I hurry over to Debi’s office. “Guess what?” I ask her, excitedly. “I just got a call from a guy in California about my resume! We couldn’t talk much, but I’m going to call him back during my lunch break! He said he’s in Woodland Hills, but I don’t know where that is. It’s a really small company – really small. I don’t know how he can do business with so few people.”
“That’s nice. California? Wow – that would be so cool.”
“Yeah – I have to rush home and call him. It’ll be long-distance, but I hope it’s worth it. He sounded nice. I’m excited!”
Herb’s call is the first response I’ve received to any of the resumes I sent out in the last six weeks. I type up and mail out at least three letters every week. At first, I wrote to companies on the east coast – Boston and Washington, D.C., because I really like the colonial architecture there. After getting rejection letters or no response from any of those companies, my geographic range expanded. I wish I could remember who recommended Creative Travel Planners. I want to write to thank them, and maybe find out a little more about the company.
After my annual review in December, my supplier friends had given me hope that there were good companies out there. I know I can probably do worse than EFM. Every time I have a private meeting with an industry rep or hotelier, I ask them to look through a list of incentive travel companies and mark the “good” ones.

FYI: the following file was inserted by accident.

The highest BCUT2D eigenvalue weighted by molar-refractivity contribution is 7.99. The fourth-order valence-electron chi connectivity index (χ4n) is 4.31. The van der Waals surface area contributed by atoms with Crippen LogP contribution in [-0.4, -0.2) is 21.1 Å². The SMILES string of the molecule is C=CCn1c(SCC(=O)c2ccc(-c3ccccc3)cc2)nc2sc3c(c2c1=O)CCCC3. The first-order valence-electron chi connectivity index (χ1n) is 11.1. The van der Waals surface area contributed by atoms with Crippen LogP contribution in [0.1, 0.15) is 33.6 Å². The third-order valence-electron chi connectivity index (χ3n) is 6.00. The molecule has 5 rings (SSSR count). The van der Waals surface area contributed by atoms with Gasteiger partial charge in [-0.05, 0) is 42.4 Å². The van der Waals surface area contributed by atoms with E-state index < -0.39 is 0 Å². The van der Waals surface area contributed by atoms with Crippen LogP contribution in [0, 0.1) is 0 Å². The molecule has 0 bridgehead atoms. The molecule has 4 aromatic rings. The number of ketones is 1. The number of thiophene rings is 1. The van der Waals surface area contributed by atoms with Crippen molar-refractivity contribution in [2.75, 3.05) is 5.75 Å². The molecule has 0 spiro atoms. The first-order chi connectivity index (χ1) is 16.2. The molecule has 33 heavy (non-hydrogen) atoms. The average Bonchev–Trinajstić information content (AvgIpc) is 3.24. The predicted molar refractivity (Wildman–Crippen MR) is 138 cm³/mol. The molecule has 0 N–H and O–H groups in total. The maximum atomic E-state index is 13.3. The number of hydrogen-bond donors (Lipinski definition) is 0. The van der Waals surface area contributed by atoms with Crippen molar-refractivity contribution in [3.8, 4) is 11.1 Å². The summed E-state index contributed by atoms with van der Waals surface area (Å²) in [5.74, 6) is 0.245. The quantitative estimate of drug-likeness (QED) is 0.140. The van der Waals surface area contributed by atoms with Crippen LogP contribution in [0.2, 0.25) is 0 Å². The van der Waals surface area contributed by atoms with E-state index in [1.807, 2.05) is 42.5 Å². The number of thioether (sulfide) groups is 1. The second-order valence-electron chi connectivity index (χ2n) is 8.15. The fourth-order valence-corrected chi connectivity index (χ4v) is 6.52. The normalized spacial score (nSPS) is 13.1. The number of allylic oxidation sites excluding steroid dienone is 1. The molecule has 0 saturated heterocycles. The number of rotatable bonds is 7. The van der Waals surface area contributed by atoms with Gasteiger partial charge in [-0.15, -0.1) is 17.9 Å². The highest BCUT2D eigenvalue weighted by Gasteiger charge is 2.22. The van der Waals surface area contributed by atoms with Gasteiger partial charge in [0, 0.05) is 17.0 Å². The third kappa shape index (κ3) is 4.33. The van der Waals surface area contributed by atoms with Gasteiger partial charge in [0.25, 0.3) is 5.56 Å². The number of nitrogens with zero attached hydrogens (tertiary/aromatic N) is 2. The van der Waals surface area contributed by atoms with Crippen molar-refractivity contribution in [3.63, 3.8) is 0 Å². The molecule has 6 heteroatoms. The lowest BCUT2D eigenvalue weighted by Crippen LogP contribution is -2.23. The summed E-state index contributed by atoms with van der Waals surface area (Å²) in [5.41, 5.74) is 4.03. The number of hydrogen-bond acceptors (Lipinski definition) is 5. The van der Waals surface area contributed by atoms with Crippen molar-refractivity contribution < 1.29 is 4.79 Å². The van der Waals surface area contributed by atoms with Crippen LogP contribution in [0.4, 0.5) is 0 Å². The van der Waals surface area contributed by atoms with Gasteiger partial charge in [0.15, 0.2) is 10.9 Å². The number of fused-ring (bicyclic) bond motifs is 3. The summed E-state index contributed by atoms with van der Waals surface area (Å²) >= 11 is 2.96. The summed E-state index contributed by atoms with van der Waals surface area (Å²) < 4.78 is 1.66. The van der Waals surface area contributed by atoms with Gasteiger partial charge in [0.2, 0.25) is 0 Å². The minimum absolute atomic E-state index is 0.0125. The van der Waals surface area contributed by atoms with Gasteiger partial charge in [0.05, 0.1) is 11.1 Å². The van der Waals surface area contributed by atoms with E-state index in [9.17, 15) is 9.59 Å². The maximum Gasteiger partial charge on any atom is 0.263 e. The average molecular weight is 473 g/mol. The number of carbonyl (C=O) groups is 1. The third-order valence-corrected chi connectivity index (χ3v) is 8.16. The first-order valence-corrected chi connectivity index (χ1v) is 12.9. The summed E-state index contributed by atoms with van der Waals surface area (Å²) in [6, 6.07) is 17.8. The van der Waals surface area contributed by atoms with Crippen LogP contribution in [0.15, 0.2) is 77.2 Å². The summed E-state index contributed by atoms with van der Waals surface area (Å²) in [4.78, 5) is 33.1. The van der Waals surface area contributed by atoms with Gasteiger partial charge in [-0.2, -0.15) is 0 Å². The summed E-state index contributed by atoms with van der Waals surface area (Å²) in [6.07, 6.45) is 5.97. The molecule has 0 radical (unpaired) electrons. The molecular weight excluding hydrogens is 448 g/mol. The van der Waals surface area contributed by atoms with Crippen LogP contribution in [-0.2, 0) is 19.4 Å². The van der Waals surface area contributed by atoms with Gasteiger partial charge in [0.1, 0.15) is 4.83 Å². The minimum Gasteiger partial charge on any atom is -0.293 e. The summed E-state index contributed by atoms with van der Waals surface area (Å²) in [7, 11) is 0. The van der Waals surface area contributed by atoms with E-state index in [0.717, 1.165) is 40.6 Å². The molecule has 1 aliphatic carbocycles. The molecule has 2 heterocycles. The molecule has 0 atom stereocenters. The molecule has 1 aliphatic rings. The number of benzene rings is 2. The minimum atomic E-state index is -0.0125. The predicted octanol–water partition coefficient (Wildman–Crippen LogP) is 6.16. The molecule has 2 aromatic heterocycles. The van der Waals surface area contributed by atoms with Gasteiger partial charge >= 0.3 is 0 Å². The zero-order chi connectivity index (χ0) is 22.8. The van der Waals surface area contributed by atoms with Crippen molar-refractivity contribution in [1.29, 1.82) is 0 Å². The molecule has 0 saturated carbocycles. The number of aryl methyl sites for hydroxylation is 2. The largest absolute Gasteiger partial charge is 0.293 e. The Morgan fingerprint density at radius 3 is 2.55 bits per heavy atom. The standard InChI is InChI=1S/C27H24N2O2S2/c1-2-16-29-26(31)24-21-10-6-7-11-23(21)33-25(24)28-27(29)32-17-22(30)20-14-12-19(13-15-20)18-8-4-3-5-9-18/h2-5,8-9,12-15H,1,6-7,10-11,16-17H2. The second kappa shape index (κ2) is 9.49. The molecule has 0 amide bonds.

Without revealing much more than, “I’m no longer happy here,” they always understand and are willing to help.
I’m still seething about that meeting with Mr. Connelly. For 12 months, I had poured my heart and soul into every project. After all the times I worked late to get an urgent proposal done! Then there was the night I dreamed about a proposal, woke up at 2 AM, and couldn’t get back to sleep, so I went way above the call of duty to come into the office and work on it in the middle of the night. Gas is over $1.30/gallon. My rent increased by $35 to $175/month. Inflation is 12%, and he has the nerve to tell me they’ll only give me a 3% increase because of company policy?
All the executives here are men. I wonder if Eric will get more than 3% after his first year? Most of the female employees are stuck here in Dayton because they’re married and can’t leave. As career opportunities go in the midwest, this job certainly has its benefits, but when I can’t afford to turn on my heat in the winter, what use are travel benefits?